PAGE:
CBS begins a third, three-year contract. All regional semifinal games are televised in prime time.
    The NCAA celebrates the 50th anniversary of the Division I Men’s Basketball Championship. Coincidentally, the score in the Oklahoma-Kansas championship game is tied, 50-50, at halftime.

    1989
    After determining that three of the next four Final Four host facilities should have a minimum capacity of 30,000, the committee selects Charlotte, Seattle, The Meadowlands and Indianapolis to host in 1994, 1995, 1996 and 1997.

    1990
    The NCAA Executive Committee approves the “play-in” concept, which will be implemented the following year. Six conference representatives will play for three automatic-qualifying berths in the 64-team bracket.

    1991
    CBS Sports begins a new seven-year contract for $1 billion, which includes live coverage of all sessions of the championship through 1997.

    1992
    Duke University wins its second consecutive national championship, becoming the first team to successfully defend its title since UCLA in 1973.

    1993
    The minimum seating capacity for first and second rounds and regionals is established at 12,000.
    The NCAA’s basketball committee selects San Antonio; St. Petersburg, Fla.; Indianapolis; Minneapolis; and Atlanta to host the Final Four in 1998, 1999, 2000, 2001 and 2002.

    1994
    President Bill Clinton becomes the first sitting president to attend the tournament, when he is present at the Midwest Regional championship game in Dallas and the national semifinals and final in Charlotte.

    1995
    The existing CBS Sports contract is replaced with a new agreement for $1.725 billion, extending for five years through the 2002 championship.

    1996
    The NCAA creates the first online computer page for the Final Four.

    1997
    The NCAA’s online computer page is expanded to include news from preliminary rounds.

    1998
    The NCAA’s basketball committee continues selecting Final Four host facilities with a minimum seating capacity of 30,000 when it picks New Orleans, San Antonio, St. Louis, Indianapolis and Atlanta to host in 2003, 2004, 2005, 2006 and 2007.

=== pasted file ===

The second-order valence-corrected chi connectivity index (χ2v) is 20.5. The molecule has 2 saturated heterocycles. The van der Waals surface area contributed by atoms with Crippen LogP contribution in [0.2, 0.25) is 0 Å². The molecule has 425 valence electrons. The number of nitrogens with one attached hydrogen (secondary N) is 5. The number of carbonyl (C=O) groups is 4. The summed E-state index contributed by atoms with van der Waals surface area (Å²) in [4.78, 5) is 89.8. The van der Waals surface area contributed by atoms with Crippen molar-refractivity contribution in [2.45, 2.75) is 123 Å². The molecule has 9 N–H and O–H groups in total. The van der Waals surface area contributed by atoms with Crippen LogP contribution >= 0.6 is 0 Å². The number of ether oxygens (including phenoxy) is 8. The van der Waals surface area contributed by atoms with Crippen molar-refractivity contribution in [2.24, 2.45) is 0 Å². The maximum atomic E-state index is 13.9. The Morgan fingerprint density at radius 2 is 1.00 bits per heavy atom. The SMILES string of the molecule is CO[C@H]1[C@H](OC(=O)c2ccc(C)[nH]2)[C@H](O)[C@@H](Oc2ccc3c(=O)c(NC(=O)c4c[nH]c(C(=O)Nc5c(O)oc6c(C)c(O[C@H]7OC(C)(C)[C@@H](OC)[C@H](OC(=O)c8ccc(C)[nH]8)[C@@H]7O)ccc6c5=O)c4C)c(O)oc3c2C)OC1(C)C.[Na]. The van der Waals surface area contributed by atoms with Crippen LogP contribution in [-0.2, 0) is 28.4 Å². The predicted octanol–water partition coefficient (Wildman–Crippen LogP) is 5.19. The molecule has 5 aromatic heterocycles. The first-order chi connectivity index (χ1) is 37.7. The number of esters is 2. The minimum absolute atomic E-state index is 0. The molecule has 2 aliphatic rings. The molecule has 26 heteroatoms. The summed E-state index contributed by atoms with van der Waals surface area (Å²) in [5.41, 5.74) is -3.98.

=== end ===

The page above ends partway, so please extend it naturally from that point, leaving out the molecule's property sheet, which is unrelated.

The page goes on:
1999
    The NCAA and CBS agree to a new 11-year agreement, commencing with the 2003 championship. The agreement, for a minimum of $6 billion, includes rights to television (over-the-air, cable, satellite, digital and home video), marketing, game programs, radio, Internet, fan festivals and licensing (excluding concessionaire agreements).

    2000
    Since 31 conferences will be eligible for automatic qualification in 2001, the NCAA agrees to conduct an opening-round game pitting teams seeded No. 64 and 65.
    The NCAA and the Illinois High School Association form the “March Madness Athletic Association” and apply for trademark registration for the term “March Madness.”

    2001
    TNN telecasts the opening-round game.
    The NCAA registers a trademark for the term “Big Dance.”

    2002
    ESPN televises the opening-round game for the first time.

    2003
    Westwood One assumes administration of the tournament’s radio rights.
    The NCAA’s basketball committee sets the minimum Final Four seating capacity at 40,000 and picks San Antonio, Detroit, Indianapolis and Houston to host in 2008, 2009, 2010 and 2011.

    2005
    CBS begins a two-year deal with CSTV.com for exclusive Internet video streaming rights for out-of-market game coverage for the first 58 games of the championship. March Madness on Demand is born, originally as a subscription model and then moving to a free product beginning in 2006.
    Attendance at first round, second round and regional sites is a record 98.4 percent of the facilities’ capacity.

    Photo by: Getty Images
    2007

    In response to traffic resulting in 19 million video streams and 5 million visits in 2006, CBS Sportsline doubles its bandwidth capacity for March Madness on Demand, which offers free live Internet streams of each game of the first three rounds of the championship.
    The University of Florida becomes the seventh school to successfully defend its national championship as the Gators defeat Ohio State 84-75 in the title game.


    2008